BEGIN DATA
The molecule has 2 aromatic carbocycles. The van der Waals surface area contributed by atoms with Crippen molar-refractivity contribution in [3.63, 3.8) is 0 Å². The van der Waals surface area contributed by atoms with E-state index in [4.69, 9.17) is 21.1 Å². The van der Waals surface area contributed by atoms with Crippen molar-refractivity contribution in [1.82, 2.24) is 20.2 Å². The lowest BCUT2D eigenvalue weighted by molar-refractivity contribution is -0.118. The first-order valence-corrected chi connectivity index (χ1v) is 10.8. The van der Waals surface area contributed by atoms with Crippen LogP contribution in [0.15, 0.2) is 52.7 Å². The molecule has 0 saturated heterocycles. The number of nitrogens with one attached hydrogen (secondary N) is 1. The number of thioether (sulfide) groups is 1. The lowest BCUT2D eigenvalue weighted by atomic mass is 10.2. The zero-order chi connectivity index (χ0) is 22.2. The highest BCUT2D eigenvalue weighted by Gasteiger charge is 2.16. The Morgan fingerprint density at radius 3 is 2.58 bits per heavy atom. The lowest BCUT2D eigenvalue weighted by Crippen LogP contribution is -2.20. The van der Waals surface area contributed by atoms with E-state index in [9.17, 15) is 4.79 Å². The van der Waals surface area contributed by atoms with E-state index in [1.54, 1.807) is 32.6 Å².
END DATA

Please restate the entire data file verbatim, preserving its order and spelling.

The molecule has 2 aromatic carbocycles. The van der Waals surface area contributed by atoms with Crippen molar-refractivity contribution in [3.63, 3.8) is 0 Å². The van der Waals surface area contributed by atoms with E-state index in [4.69, 9.17) is 21.1 Å². The van der Waals surface area contributed by atoms with Crippen molar-refractivity contribution in [1.82, 2.24) is 20.2 Å². The lowest BCUT2D eigenvalue weighted by molar-refractivity contribution is -0.118. The first-order valence-corrected chi connectivity index (χ1v) is 10.8. The van der Waals surface area contributed by atoms with Crippen LogP contribution in [0.15, 0.2) is 52.7 Å². The molecule has 0 saturated heterocycles. The number of nitrogens with one attached hydrogen (secondary N) is 1. The number of thioether (sulfide) groups is 1. The lowest BCUT2D eigenvalue weighted by atomic mass is 10.2. The zero-order chi connectivity index (χ0) is 22.2. The highest BCUT2D eigenvalue weighted by Gasteiger charge is 2.16. The Morgan fingerprint density at radius 3 is 2.58 bits per heavy atom. The lowest BCUT2D eigenvalue weighted by Crippen LogP contribution is -2.20. The van der Waals surface area contributed by atoms with E-state index in [9.17, 15) is 4.79 Å². The van der Waals surface area contributed by atoms with E-state index in [1.54, 1.807) is 32.6 Å².